surge (n.)
late 15c., "fountain, stream," of uncertain origin, probably from Middle French sourge-, stem of sourdre "to rise, swell," from Latin surgere "to rise, arise, get up, mount up, ascend; attack," contraction of surrigere, from assimilated form of sub "up from below" (see sub-) + regere "to keep straight, guide" (see regal). Meaning "high, rolling swell of water" is from 1520s; figurative sense of "excited rising up" (as of feelings) is from 1510s.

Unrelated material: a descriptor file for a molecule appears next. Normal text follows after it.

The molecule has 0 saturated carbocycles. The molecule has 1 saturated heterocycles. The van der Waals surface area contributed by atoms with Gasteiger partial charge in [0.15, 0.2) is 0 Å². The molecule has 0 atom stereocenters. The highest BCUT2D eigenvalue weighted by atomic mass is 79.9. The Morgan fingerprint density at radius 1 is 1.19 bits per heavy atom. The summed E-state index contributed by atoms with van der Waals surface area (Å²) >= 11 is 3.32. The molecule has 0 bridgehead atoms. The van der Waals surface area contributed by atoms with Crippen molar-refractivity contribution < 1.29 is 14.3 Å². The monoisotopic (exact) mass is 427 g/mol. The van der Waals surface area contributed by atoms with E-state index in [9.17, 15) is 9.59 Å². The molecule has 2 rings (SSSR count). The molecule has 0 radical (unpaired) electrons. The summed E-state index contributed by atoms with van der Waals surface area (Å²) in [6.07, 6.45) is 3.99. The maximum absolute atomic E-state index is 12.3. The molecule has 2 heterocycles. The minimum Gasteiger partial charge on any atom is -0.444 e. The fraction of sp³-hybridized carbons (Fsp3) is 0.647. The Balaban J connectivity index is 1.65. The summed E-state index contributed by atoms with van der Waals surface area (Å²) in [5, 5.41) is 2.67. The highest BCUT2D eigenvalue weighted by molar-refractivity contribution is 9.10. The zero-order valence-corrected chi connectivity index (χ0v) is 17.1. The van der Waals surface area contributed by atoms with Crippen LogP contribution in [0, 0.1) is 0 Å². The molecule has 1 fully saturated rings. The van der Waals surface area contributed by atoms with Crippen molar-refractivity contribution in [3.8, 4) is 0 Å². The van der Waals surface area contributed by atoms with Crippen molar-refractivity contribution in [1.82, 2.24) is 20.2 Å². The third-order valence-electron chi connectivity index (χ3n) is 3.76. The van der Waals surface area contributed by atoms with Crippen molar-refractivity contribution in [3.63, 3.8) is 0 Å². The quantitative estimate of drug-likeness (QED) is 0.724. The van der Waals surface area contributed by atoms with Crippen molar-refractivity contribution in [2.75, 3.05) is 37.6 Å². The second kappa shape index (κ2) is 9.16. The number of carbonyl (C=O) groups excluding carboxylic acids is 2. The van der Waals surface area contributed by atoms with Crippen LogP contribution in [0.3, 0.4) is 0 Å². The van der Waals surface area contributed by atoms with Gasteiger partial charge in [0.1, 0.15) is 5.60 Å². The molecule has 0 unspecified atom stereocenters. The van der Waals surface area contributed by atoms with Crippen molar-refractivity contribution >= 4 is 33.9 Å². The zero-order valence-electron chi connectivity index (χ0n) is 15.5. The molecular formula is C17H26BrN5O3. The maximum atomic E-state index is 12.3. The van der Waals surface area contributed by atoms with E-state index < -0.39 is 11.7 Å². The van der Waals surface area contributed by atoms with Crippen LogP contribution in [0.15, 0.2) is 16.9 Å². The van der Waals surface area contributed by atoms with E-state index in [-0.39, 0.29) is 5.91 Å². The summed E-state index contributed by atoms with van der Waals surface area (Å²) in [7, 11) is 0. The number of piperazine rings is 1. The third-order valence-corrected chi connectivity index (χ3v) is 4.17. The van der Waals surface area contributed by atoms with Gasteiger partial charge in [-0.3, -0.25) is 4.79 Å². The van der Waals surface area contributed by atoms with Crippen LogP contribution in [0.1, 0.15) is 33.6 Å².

surge (v.)
1510s, "to rise and fall," from surge (n.), or from Middle French surgir "rise, ride (as a ship does a wave), spring up, arrive." Meaning "rise high and roll forcefully" is from 1560s. Related: Surged; surging.